Defense Date

2008

Document Type

Thesis

Degree Name

Master of Science

Department

Biomedical Engineering

First Advisor

Hu Yang

Abstract

This study describes a novel thermoresponsive dendritic polyethylene glycol-poly(D, L-lactide) (PEG-PDLLA) core-shell nanoparticle with potential for drug delivery and controlled release. A series of dendritic PEG-PDLLA nanoparticles were synthesized through conjugation of PEG to Starburst™ polyamidoamine (PAMAM) dendrimer G3.0 and subsequent ring-opening polymerization of DLLA, in which PEG chain length (i.e., MW=1500, 6000 or 12000 Dalton) was varied; however, the feeding molar ratio of DLLA monomers to the overall PEG repeat units on the dendrimer surface was kept at 1:1. Linear PEG-PDLLA copolymers were also syntheiszed under the same condition and used as control. According to our results, dendritic PEG-PDLLA in aqueous phase could self-assemble into spherical aggregates and the size of spherical aggregates increased with PEG chain length increase. Further, spherical aggregates made of dendritic PEG-PDLLA exhibited magnified temperature-dependence in terms of solubility change and dimension expansion as compared to linear PEG-PDLLA. The most significant size expansion was observed in particles made of dendritic PEG (12000)-PDLLA, which was twice as much as that of particles made of linear PEG (12000)-PDLLA. Water insoluble antitumor drug camptothecin (CPT) was used as a model drug for encapsulation and release studies. Spherical aggregates encapsulated more CPT when dendritic PEG-PDLLA had longer PEG-PDLLA chain and/or when temperature was elevated to body temperature. This study demonstrated that nanoscale clustering PEG-PDLLA through dendrimers magnified the thermo-sensitivity of PEG-PDLLA. Successful development of such a new particulate system made of dendritic PEG-PDLLA with an expandable dimension in response to temperature change generated a new direction for designing stimuli-responsive materials.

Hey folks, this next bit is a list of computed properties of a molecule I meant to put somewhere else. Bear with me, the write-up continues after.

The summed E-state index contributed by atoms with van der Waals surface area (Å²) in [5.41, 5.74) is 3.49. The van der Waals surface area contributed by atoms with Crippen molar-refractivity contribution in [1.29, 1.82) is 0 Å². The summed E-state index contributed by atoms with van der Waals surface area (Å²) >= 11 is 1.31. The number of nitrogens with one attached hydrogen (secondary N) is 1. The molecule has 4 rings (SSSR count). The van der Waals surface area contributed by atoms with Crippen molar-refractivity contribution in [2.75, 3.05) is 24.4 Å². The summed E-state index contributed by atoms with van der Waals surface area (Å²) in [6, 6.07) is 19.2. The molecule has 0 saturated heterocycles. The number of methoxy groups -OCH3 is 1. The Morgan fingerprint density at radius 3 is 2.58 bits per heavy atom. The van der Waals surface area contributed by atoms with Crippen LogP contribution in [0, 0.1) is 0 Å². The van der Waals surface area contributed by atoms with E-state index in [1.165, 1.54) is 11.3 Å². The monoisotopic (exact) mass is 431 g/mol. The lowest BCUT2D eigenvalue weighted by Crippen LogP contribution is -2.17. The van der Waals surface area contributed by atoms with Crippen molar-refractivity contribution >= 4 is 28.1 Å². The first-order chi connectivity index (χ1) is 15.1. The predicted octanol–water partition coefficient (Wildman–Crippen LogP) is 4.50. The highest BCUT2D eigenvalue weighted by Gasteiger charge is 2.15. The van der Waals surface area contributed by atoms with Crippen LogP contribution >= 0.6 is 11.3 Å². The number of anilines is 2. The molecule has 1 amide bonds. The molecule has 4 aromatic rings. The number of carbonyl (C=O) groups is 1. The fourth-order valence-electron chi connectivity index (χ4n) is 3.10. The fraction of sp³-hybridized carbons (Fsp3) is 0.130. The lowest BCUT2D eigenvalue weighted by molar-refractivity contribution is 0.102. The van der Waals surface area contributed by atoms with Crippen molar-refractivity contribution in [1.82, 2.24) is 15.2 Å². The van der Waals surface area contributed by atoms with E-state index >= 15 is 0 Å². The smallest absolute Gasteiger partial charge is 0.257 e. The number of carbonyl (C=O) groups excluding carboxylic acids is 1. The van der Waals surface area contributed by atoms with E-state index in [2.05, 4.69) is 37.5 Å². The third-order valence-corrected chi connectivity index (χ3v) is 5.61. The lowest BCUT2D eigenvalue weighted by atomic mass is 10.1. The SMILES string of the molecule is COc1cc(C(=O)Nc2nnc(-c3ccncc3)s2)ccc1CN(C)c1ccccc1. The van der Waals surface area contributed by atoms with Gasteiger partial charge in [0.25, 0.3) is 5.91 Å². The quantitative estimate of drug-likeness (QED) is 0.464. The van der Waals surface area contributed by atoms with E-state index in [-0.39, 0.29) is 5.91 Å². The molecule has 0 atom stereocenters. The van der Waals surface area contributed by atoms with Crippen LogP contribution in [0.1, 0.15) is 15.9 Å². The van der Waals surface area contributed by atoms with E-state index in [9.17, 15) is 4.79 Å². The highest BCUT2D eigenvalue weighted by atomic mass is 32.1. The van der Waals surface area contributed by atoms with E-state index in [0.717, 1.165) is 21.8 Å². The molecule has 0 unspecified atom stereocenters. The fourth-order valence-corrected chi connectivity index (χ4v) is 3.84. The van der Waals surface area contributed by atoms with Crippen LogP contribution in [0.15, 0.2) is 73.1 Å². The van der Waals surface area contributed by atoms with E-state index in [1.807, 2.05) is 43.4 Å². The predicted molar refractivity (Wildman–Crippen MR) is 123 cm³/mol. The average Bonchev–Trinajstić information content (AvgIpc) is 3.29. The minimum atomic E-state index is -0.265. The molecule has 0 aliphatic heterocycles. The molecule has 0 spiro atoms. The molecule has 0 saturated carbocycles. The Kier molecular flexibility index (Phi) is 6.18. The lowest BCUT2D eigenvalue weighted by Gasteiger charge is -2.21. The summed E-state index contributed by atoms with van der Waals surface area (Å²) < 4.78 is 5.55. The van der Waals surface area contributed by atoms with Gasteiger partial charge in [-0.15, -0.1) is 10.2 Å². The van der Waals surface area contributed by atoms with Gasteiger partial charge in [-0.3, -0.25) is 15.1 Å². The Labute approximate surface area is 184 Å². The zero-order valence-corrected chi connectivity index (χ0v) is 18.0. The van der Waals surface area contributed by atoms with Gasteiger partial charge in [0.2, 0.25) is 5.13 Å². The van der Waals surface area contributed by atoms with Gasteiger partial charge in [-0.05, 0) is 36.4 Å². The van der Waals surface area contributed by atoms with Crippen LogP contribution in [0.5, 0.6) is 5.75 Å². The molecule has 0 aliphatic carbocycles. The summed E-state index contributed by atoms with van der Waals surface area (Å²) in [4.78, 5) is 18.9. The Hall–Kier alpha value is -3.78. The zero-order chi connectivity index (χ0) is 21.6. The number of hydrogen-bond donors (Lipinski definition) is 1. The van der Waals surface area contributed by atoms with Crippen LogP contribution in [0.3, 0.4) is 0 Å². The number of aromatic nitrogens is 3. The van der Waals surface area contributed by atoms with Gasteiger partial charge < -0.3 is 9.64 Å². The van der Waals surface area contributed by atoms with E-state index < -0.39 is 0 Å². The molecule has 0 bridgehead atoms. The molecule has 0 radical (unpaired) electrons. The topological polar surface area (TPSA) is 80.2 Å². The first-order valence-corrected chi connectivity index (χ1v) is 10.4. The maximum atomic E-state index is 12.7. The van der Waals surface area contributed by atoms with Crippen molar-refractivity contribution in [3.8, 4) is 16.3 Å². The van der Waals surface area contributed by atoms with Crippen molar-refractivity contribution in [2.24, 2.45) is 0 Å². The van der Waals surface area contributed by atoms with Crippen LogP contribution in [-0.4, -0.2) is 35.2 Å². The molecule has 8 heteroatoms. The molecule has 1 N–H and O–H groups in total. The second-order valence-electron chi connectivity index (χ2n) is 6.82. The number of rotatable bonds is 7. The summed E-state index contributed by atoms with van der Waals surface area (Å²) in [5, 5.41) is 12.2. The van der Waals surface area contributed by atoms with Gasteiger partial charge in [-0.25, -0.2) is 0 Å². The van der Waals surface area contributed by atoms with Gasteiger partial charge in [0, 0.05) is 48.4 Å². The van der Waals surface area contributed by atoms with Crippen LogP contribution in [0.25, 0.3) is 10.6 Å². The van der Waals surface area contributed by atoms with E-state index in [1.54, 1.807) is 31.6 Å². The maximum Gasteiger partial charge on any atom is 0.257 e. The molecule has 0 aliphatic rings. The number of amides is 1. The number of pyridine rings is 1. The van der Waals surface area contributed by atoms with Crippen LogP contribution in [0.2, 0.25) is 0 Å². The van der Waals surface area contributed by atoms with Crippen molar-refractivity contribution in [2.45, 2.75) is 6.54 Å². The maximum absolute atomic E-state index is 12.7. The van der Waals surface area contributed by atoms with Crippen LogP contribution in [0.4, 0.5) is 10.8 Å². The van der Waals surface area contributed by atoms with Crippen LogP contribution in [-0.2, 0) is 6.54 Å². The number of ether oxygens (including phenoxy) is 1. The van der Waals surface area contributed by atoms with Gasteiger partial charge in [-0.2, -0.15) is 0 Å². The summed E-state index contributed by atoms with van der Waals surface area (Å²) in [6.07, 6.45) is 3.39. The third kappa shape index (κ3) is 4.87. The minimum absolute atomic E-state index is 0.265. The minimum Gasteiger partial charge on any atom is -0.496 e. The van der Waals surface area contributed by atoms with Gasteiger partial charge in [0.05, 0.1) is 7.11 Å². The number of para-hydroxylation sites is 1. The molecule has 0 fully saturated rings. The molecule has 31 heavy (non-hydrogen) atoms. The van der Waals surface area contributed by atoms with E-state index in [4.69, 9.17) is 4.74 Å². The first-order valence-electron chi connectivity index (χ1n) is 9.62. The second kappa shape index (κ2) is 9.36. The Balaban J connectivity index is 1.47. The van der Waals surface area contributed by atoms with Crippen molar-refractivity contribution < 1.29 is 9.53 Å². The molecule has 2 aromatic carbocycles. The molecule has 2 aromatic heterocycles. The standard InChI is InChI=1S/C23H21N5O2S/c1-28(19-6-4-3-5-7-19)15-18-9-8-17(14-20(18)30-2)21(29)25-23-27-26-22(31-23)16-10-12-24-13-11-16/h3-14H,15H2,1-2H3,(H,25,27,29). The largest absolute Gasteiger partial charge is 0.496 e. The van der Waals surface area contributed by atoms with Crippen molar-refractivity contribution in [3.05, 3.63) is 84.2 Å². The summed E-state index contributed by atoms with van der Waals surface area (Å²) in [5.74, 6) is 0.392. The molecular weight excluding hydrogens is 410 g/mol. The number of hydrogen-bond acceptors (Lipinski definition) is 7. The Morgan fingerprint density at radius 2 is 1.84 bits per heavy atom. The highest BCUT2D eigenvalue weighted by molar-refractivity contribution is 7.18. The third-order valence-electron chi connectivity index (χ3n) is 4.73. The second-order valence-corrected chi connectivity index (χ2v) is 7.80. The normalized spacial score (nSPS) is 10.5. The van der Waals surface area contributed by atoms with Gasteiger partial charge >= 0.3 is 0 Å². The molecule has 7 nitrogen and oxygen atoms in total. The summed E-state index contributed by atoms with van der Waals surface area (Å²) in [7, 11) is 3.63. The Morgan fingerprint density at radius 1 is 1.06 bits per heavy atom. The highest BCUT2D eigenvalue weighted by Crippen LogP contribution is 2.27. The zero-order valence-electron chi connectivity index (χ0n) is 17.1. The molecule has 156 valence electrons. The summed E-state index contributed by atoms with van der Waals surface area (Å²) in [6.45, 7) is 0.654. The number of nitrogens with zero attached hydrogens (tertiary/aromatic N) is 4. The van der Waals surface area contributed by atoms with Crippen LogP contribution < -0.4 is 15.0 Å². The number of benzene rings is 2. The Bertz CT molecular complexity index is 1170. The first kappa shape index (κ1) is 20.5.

Rights

© The Author

Is Part Of

VCU University Archives

Is Part Of

VCU Theses and Dissertations

Date of Submission

December 2008

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